Investigators find a gluten-free diet does not cause abdominal pain, reflux, indigestion, diarrhea, and constipation in non-gluten sensitive patients.
A new clinical trial shows that gluten does not cause gastroenterological symptoms in individuals who do not have a physiological susceptibility to it.
In a double-blind randomized controlled trial (DRCT), a team led by Iain David Croall, PhD, Academic Unit of Radiology, University of Sheffield, examined adult volunteers with no diagnosed gluten-related disorders that followed diets continuing gluten in an effort to show that while a gluten-free diet is effective in treating gluten sensitivity disorders like celiac disease, it is not necessary for those without these disorders.
The study population was 75% female, with a mean age of 38 years old.
In the study, 28 participants were serologically tested to detect celiac disease. Each group attended 2 study sessions at a community venue and educated by a dietitian about a gluten-free diet.
They were then asked to undergo a gluten-free diet for 2 weeks and complete a Gastrointestinal Symptom Rating Scale to measure baseline abdominal pain, reflux, indigestion, diarrhea, and constipation. A visual analogue scale was also used to measure “global fatigue.”
After the subjects were randomized, the 2 groups received flour sachets labeled “A” or “B” to add to their diet twice a day for 2 weeks, while continuing their gluten-free diets. The flour contained either organic gluten (gluten group; 2 × 10 g vital gluten sachets, daily, providing 14 g gluten protein and 1.4 g starch carbohydrates), or a gluten-free blend (control group; rice, potato, tapioca, maize, and buckwheat flour blend, 2 × 10 g sachets daily).
At the conclusion of the study, the participants re-completed symptom measures and exited the trial.
The investigators inspected the variables for normality to determine the appropriate analysis and compared crucial variables between the randomized groups by frequency-based/groupwise testing to ensure baseline homogeneity.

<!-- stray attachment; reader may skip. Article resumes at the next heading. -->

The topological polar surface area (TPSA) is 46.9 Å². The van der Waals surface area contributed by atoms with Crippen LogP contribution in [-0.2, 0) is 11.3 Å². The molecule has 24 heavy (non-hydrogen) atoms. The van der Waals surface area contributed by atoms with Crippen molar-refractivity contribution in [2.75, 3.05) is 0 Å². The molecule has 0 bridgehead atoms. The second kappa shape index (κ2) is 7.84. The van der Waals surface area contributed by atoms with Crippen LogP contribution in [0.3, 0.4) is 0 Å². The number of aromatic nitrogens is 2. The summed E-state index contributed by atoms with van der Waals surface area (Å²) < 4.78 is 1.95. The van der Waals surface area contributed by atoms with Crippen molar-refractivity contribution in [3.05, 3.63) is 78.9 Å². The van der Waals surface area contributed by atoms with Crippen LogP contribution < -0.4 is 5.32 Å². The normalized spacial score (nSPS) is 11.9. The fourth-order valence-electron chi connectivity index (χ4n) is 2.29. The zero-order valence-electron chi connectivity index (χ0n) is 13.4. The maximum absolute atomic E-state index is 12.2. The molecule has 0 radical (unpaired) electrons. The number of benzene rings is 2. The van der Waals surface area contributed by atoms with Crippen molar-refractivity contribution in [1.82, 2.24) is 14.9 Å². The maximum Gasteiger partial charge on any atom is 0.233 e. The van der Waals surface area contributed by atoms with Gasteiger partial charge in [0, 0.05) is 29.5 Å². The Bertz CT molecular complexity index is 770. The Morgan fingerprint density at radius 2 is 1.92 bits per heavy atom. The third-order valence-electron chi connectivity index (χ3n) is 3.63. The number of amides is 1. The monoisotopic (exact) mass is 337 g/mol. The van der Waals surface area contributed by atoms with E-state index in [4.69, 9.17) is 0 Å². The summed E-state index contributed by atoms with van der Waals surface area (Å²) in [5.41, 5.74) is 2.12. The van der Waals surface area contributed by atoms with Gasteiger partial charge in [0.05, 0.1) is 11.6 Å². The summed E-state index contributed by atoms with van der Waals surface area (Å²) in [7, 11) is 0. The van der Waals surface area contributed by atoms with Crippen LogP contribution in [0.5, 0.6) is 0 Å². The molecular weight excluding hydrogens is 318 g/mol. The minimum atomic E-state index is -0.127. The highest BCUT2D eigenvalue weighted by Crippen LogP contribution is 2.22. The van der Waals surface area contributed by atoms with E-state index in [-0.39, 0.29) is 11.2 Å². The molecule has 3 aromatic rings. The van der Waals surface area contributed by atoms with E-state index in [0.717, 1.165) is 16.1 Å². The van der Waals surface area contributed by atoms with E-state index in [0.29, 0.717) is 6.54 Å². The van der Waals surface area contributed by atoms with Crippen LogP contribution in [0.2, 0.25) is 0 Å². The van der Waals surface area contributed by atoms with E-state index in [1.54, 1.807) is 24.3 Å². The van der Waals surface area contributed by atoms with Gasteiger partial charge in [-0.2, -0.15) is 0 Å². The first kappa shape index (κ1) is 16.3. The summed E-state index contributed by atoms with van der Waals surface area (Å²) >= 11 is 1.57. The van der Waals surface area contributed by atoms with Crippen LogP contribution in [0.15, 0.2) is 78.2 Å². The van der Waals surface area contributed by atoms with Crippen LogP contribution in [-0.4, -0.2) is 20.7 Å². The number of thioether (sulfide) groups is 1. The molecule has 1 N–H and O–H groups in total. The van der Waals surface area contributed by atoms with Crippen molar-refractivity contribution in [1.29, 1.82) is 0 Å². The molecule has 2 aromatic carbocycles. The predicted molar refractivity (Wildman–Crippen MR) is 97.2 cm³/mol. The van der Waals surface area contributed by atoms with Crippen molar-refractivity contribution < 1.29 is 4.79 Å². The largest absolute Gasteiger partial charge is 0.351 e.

The primary and secondary outcomes examined changes in symptom scores and compared between gluten and control groups by independent t tests.
“Descriptively, mean symptom scores ubiquitously decreased in the gluten group (implying symptomatic improvement),” the authors wrote. “Individually, only 1 gluten group participant reported a worsening of some symptoms without improvement in others.”
Independent t tests also showed no significant differences in changes of any symptoms (abdominal pain: treatment/control mean (SD) = −.36 (1.95)/−.29 (1.49), P = .914, partial ETA2 = 0.000, 95% CI, −1.42-1.28).
Diarrhea scores also were significantly reduced in the gluten group (baseline/follow-up mean (SD) = 2.71 (1.94)/1.64 (.92), P = .033), based on post hoc paired t tests examining changes in Gastrointestinal Symptom Rating Scale scores.
The investigators explained the importance of the study results.
“This is the first DRCT to demonstrate that consumption of gluten-containing flour does not generate symptoms in healthy volunteers,” the authors wrote. “The trial measured how daily ingestion of the flour (containing 14 g of gluten) affected a range of symptoms over 2 weeks, none of which significantly changed between groups.”
In a 2016 study, investigators found that while the prevalence of celiac disease has relatively been steady, statistics of gluten free diet- followers have increased.
“There are many reasons, beyond celiac disease, that may account for the increasing popularity of gluten free diets,” the study authors concluded. “The public perception is that gluten free diets are healthier and may provide benefits to nonspecific gastrointestinal symptoms.”
Other reasons for the popularity of gluten-free diets are that gluten-free products are more widely available now and there is an increasing number of individuals with self-diagnosed gluten sensitivity but not the typical enteropathic or serologic features of celiac disease who have improved gastrointestinal health after avoidance of gluten containing products.
The study, “Gluten Does Not Induce Gastrointestinal Symptoms in Healthy Volunteers: A Double-Blind Randomized Placebo Trial,” was published online in Gastroenterology.